Wednesday, January 20, 2010
Shortly after we arrived home with Belle, it was time for Button to start "big school". At this stage he had a "working diagnosis" of autism - basically enough to get him some services, but not all. I enrolled him in our local school, a relatively big, all boys primary. He had and SNA (Special Needs Assistant) in the class with him and was given 5 hours of resource teaching a week.
His first day was absolutely nerve wracking for me. When I met his teacher for the first time, I immediately got the vibe that we were not going to be singing from the same hymn sheet! She was very strict and intimidating, and didn't listen to me at all when I briefly ran through the issues Button had, especially his auditory sensitivity and behaviour.
On picking him up she told me he had not been "too bad", but that he wouldn't do what she asked him! Well, what did she expect? I explained again, that he worked very well for reinforcement, and that all she needed to do was to find something he liked (at this point he loved shape sorters, so anything shape related would engage him!) and tell him "First work, then...."
Her response was "Knowledge should be it's own reward"!
We were very fortunate that his resource teacher was a lovely, calm and capable lady. She took him for the last hour of every day, and he achieved more for her than he ever did for his teacher.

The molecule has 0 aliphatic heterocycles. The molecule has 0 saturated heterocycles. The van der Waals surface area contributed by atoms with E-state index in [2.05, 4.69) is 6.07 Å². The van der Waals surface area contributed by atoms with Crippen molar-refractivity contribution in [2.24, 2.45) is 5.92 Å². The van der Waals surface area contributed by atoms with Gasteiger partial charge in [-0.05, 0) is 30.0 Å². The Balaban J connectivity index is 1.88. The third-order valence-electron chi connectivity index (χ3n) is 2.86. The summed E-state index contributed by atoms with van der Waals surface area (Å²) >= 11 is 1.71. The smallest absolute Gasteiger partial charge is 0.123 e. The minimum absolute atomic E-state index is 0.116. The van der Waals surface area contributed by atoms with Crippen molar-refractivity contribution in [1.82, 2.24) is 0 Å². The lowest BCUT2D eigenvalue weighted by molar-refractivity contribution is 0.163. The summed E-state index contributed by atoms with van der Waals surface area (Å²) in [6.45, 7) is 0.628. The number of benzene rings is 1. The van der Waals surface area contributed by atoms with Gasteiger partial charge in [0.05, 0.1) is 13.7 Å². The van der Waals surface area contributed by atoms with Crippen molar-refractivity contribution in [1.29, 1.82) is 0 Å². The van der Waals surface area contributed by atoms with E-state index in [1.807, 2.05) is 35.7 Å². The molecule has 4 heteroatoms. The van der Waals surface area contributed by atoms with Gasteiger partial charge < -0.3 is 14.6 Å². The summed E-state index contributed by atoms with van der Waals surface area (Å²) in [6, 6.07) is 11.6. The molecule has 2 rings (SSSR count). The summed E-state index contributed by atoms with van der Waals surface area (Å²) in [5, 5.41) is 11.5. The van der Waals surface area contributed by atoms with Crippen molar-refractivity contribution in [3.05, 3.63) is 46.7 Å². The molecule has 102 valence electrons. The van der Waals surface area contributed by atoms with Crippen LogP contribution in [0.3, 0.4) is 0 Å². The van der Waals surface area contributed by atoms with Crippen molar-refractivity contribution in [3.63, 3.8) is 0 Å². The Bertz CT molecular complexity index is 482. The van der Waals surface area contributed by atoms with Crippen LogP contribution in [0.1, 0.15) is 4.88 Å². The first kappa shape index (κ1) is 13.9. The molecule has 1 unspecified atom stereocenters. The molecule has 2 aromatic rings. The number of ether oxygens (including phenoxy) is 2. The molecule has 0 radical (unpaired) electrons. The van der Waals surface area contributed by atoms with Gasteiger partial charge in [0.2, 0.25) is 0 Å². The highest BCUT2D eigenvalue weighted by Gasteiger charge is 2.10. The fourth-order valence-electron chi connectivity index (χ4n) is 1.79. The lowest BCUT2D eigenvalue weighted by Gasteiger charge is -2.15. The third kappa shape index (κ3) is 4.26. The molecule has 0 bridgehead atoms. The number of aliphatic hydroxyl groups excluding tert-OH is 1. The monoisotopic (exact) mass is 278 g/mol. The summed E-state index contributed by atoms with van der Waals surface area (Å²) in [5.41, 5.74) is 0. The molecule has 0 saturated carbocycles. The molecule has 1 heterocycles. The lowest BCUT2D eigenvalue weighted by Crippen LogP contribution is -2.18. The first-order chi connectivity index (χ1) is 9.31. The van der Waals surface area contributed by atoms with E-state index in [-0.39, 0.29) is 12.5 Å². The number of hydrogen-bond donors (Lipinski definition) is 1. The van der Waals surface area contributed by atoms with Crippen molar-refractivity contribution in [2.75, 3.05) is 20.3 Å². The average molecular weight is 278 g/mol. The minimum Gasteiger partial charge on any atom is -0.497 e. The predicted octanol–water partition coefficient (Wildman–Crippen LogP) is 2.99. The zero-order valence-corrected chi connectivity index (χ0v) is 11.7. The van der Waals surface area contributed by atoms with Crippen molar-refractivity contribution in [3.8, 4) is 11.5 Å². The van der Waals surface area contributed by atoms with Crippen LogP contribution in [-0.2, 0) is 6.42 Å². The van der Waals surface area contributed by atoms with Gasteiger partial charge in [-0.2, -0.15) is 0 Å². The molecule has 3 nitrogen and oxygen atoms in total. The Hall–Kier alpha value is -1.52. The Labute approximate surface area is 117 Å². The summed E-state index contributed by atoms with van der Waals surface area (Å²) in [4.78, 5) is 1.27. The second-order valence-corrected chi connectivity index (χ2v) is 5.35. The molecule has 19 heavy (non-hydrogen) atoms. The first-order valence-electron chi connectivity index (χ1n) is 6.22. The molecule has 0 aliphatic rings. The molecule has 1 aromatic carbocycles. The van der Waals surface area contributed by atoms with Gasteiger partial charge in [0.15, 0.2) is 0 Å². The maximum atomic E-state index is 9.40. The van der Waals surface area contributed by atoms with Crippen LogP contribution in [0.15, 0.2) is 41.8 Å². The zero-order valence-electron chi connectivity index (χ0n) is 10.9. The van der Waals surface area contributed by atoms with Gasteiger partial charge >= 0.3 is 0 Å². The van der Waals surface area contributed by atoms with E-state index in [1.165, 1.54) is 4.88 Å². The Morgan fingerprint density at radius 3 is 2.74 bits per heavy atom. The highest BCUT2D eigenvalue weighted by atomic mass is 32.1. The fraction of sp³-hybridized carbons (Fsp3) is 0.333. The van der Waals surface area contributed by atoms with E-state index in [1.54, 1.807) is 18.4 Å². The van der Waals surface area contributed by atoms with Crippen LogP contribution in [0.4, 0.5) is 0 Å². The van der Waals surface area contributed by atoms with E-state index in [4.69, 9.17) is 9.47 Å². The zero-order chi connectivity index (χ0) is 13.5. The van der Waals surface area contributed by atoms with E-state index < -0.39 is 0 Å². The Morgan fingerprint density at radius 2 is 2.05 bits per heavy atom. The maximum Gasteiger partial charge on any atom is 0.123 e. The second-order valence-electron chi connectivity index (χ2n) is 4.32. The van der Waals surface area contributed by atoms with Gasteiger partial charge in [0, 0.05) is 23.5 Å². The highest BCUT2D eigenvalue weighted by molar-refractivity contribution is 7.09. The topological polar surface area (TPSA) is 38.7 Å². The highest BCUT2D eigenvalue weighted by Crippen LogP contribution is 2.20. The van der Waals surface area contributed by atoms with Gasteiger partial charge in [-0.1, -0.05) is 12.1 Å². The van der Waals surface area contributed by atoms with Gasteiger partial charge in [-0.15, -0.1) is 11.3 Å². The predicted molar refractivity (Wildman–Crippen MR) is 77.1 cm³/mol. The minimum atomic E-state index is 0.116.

As the days went on, Button's behaviour got worse and worse. His SNA had her hair pulled often, he screamed and screeched his way through the day and threw and ripped his work.
Button's OT and Psychologist had both been in to see the teacher and explain the way to get the best from him. it was important that his behaviour got no reward, and that he knew that he had to finish the task, no matter what he did. I learned later that when he acted up, his SNA would take him out to the yard to have a run around! Teacher also was fond of blowing a WHISTLE at her class of 4 and 5 year olds to keep them in line! Auditory sensitivity obviously didn't mean much to her!
His teacher told me on many occasions that she didn't think Button had autism - that his problems were "behavioural". So she didn't implement any of the strategies suggested to her. I have to say at this point, that I collected Button every day from the Resource room, so rarely spoke to the teacher, and was therefore unaware of how bad the situation was. In hindsight I should have taken him out of there after week 2!
In the Spring of 2007, Button's diagnosis was confirmed, so we could finally look at getting him into a more suitable educational placement. We had heard great things about an Outreach Class in a school about 20 minutes drive away, and were delighted when he was offered a place there. Mr Taz and I went to see the class and were immediately bowled over by the teacher. She was exactly what Button needed, calm, firm and lots of fun! The school Principal was passionate about his little class of ASD kids - he had gone on training courses himself and was so enthusiastic it was infectious. I could imagine Button being very happy there. All we had to do was to get through the rest of the school year.